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June 25, 2012

Reflection for the Week- June 25th, 2012

Proof-texting – taking a verse here and there from the Bible – can be a dangerous enterprise when it comes to understanding God, self, other, and world. Random reading leaves too much to chance. No doubt sometimes God can use his word in this very selective sort of way, but most of the time if we want to understand better, we need to be informed about the historical, theological, and literary context of a passage before assuming that it is speaking directly to and for us. Surely, this more careful approach is part of what it means to hold a high view of Scripture and to honor God and his revelation.

Dr. Gregory J. Laughery

June 18, 2012

Reflection for the Week- June 18th, 2012

There are at least two ways a crisis of hope may express itself. First, pessimism: cynicism overtakes us and we decide to take matters into our own hands. Second, optimism: naïve idealism saturates us and we decide that God will resolve it all for us. Neither of these false options has much to do with Living Spirituality and both will leave us empty. Yet we may tend to spend significant amounts of time and energy floating from pessimism to optimism and back, attempting to solidify and barricade ourselves in one unlivable perspective or the other. Life with God is never this simple, as it will challenge these tendencies and in so doing refigure the false options into growing opportunities for a realistic hope, engaging in community with God, others, and the world.

Dr. Gregory J. Laughery

June 11, 2012

Reflection for the Week- June 11th, 2012

A crucial theological question is central to spirituality. Is anyone there? Our concern here is not with something that we merely feel or experience as “beyond” or “transcendent,” but with the issue of who is speaking and acting, who is calling, and who is addressing us. Of course, impersonal entities neither speak nor act, and if we have little or no accurate information about the referent of our spirituality, we should have some serious reservations concerning its viability. A real and genuine spiritual connection to the One who is there, through the redemptive work of the crucified and risen Christ, gives access to the personal God who is actually there beyond me. This union results in a release from sin, a changed heart, and a transformed mind—life amidst divine community, towards the other, and in the world. From my book Living Spirituality: Illuminating the Path.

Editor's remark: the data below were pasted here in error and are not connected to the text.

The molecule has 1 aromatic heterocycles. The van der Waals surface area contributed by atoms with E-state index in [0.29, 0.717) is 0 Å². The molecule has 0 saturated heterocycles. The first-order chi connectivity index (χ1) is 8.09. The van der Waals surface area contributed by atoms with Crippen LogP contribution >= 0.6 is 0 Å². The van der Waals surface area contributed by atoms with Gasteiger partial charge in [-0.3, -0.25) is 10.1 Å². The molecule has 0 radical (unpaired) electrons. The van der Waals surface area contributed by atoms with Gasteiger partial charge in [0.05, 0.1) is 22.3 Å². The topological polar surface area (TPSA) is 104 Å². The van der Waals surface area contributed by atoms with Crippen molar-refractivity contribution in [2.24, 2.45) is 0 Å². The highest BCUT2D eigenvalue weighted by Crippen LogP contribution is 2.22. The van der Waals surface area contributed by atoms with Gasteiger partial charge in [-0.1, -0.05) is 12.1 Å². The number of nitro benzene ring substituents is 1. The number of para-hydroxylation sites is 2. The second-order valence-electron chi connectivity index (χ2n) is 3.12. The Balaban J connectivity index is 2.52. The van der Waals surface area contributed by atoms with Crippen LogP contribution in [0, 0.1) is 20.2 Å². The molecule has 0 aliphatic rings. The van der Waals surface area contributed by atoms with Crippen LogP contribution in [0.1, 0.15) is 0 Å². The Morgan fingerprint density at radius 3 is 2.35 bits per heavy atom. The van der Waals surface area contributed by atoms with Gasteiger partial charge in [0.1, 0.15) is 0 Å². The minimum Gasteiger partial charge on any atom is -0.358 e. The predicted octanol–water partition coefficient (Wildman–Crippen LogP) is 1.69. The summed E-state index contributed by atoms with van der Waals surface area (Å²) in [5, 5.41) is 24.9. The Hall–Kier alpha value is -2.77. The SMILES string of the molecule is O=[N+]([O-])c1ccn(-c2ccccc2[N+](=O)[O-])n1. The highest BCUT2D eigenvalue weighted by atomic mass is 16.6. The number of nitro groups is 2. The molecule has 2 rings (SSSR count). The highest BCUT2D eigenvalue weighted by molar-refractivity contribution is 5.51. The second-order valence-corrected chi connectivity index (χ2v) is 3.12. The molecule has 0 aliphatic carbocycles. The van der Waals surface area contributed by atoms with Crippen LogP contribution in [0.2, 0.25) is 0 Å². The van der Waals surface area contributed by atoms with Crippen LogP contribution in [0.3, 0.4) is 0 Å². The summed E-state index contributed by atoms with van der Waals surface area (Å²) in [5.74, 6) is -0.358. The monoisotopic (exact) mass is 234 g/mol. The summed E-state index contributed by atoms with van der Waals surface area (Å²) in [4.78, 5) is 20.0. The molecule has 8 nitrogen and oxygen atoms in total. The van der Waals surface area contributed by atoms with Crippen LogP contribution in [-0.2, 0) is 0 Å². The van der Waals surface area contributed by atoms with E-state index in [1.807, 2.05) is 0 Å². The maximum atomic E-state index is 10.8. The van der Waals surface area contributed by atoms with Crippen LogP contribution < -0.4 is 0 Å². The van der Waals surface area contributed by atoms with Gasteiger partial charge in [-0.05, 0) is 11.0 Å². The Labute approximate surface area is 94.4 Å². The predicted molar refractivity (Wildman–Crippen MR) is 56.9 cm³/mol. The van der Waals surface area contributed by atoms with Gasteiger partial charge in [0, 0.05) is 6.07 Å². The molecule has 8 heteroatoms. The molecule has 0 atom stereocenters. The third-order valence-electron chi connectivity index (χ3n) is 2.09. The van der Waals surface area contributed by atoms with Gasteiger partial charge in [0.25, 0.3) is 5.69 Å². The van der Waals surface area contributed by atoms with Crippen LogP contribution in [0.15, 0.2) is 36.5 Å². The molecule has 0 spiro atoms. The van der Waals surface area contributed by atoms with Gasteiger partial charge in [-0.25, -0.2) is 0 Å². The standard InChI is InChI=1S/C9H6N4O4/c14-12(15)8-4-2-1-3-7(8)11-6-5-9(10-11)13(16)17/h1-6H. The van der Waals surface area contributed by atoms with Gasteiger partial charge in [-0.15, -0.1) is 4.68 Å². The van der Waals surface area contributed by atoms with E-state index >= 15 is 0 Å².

Dr. Gregory J. Laughery

June 04, 2012

Reflection for the Week- June 4th, 2012

The desperate search for who I am often appears to lead to a dead end. Faced with no future, the failure of the past, and the suspicion of the present, selfhood is a question without an answer. When the self-centered ultimate authority self or the self-decentered entrapped reduced self collapse, drifting begins to emerge as our only option. The supposed inaccessibility to knowledge and truth, portrayed today as merely subjective forays in the dark, plays into this and tends to leave us without a place to be. Selfhood is stranded, seeking someone or something to be with and belong to. But God’s love generates the possibility of welcome and embrace, inviting us into community; a space to be in and with, which is deeply connected to the power to forgo the self-centered and decentered selves and to be caught up in being recentered, through redemption and the gift of a new self.

Dr. Gregory J. Laughery